Bad News For iFans: LCD iPhone Launch Delayed, All Models To Get Slower Modems

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It’s no longer a secret that Apple is going to launch three iPhones this fall. Reputed analyst Ming-Chi Kuo of TF International Securities has revealed that there would be a second-gen iPhone X with 5.8-inch OLED display, an iPhone X Plus with 6.5-inch OLED screen, and a budget-friendly 6.1-inch LCD iPhone. Last year, Apple unveiled the iPhone 8, 8 Plus, and iPhone X at the same event in September, but delayed the iPhone X release to November. Something similar is happening with the LCD iPhone. An analyst predicts the LCD iPhone launch could be pushed back by several weeks.

LCD iPhone launch gets delayed by a month

Morgan Stanley analyst Katy Huberty told investors (via Barron’s) that the LCD iPhone launch will likely take place in October, even though all three models will be unveiled simultaneously in September. The iPhone X2 and iPhone X Plus will “see no delay.” It means the OLED models should go on sale in the second or third week of September.

In an earlier research note, Huberty had predicted the LCD iPhone launch would see a six-week delay. She said at the time the device was unlikely to launch until November 2018. As it turns out, things aren’t as bad as she predicted earlier. Huberty blamed issues with “LED backlight leakage” for the delay. Apple seems to have resolved the issue, but there is a one month delay in mass production of the 6.1-inch LCD iPhone.

Even if Apple manages to launch the LCD iPhone alongside the iPhone X2 and iPhone X Plus in September, it will be in short supply for weeks. The delay (or limited availability) in the LCD iPhone launch is the primary reason Katy Huberty expects Apple to “provide a slightly weaker than consensus September quarter outlook.” The tech giant could also end up losing a few sales to people interested in buying the latest iPhone without breaking the bank.

According to Ming-Chi Kuo, the LCD iPhone would cost between $600 and $700. The 5.8-inch iPhone X2 will see a price drop compared to its predecessor, costing $800 to $900 for the base model. The larger 6.5-inch iPhone X Plus will set you back by $900 to $1,000. The higher storage versions will likely cost even higher.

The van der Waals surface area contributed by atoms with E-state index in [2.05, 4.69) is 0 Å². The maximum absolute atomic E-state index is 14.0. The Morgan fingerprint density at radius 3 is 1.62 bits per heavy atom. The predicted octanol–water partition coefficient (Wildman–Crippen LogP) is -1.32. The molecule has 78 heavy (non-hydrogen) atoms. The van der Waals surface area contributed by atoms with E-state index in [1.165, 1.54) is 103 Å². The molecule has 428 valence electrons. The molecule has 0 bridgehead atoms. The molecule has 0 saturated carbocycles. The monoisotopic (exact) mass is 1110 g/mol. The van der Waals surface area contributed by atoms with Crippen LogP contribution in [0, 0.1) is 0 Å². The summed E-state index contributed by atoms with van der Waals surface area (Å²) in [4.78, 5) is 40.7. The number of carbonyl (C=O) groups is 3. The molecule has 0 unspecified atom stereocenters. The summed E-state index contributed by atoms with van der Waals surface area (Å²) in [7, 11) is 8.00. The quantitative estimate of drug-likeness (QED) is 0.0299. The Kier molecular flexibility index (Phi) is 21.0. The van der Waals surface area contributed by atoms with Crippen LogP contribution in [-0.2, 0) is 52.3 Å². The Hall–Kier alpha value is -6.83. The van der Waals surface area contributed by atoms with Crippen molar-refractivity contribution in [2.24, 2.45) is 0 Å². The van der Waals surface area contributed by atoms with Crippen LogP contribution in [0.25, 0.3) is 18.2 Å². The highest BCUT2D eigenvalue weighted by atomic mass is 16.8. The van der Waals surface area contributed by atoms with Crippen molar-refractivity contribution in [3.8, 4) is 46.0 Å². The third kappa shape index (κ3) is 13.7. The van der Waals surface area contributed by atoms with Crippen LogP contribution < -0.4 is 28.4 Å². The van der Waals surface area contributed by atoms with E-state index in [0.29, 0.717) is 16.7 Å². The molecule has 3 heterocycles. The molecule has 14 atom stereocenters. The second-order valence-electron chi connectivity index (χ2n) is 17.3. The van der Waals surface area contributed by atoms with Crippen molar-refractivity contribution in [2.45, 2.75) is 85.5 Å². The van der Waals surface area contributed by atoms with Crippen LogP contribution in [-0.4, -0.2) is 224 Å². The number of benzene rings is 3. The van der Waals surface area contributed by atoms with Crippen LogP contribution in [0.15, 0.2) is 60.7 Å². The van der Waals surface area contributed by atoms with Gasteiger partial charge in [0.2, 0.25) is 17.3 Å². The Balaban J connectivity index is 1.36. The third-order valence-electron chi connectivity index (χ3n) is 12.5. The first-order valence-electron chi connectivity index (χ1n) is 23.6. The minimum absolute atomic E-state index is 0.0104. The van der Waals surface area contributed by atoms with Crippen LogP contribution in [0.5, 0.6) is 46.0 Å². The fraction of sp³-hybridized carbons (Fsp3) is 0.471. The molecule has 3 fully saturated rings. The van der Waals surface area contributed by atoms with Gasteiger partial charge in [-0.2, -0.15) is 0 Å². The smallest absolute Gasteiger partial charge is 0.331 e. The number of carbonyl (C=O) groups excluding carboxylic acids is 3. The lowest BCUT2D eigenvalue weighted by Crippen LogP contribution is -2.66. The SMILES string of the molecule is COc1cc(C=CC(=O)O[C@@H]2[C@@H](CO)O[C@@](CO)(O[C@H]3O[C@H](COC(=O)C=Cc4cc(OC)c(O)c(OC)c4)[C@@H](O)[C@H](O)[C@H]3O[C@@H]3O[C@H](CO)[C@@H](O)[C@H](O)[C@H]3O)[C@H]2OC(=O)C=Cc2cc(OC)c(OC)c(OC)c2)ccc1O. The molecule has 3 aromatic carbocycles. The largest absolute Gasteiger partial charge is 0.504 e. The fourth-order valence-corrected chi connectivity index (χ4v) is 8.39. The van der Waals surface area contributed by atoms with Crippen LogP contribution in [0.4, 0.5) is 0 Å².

All the three models will have an iPhone X-like bezel-less design and all of them will feature the Face ID technology. The budget-friendly LCD iPhone will look like its OLED siblings, but it won’t be as powerful as them. The LCD iPhone is said to have only 3GB RAM compared to 4GB in the other two. It will also lack the 3D Touch functionality. According to Kuo, the LCD model will get only a single camera on the back, while the other two will sport dual cameras.

All the upcoming models will be powered by the A12 custom chip. Taiwan-based TSMC is manufacturing the new chips for Apple using its 7nm manufacturing process. The new chips will be faster and more energy efficient than last year’s A11 Bionic chip.

Japanese blog MacOtakara has learned from supply chain sources that Apple would launch the LCD iPhone in bright colors similar to iPhone 5C. The LCD model will be available in black, white, flash yellow, electric blue, bright orange, and taupe colors. There is no red color option because Apple tends to reserve that color for the (PRODUCT)RED launches. The iPhone X2 and iPhone X Plus are said to launch in gold, silver, and gray colors.

The 2018 iPhones will have slower modems

Yes, it’s been confirmed by a Qualcomm executive. Apple and Qualcomm are locked in a fierce legal battle that is eventually going to affect iPhone buyers. Qualcomm CFO George Davis told investors during a conference call, “Apple intends to solely use our competitor’s modems rather than our modems in its next iPhone release.”

In the previous generations of iPhones, Apple has used LTE modems from both Qualcomm and Intel. The Qualcomm chips were so faster than their Intel counterparts that Apple had to restrict their speed to ensure a uniform speed across devices. We should expect the 2018 iPhones to be slower accessing the Internet.

Intel could be the sole supplier of LTE modems for this year’s flagship iPhones, but Intel chips are noticeably slower than their Qualcomm counterparts. The rumor mill claims Apple is also in talks with MediaTek to source LTE and 5G modems for its future smartphones. The Cupertino company has a habit of diversifying its supplier base. Qualcomm is working to bring 5G modems to market by the end of this year while Intel’s 5G modem won’t be ready until next year.

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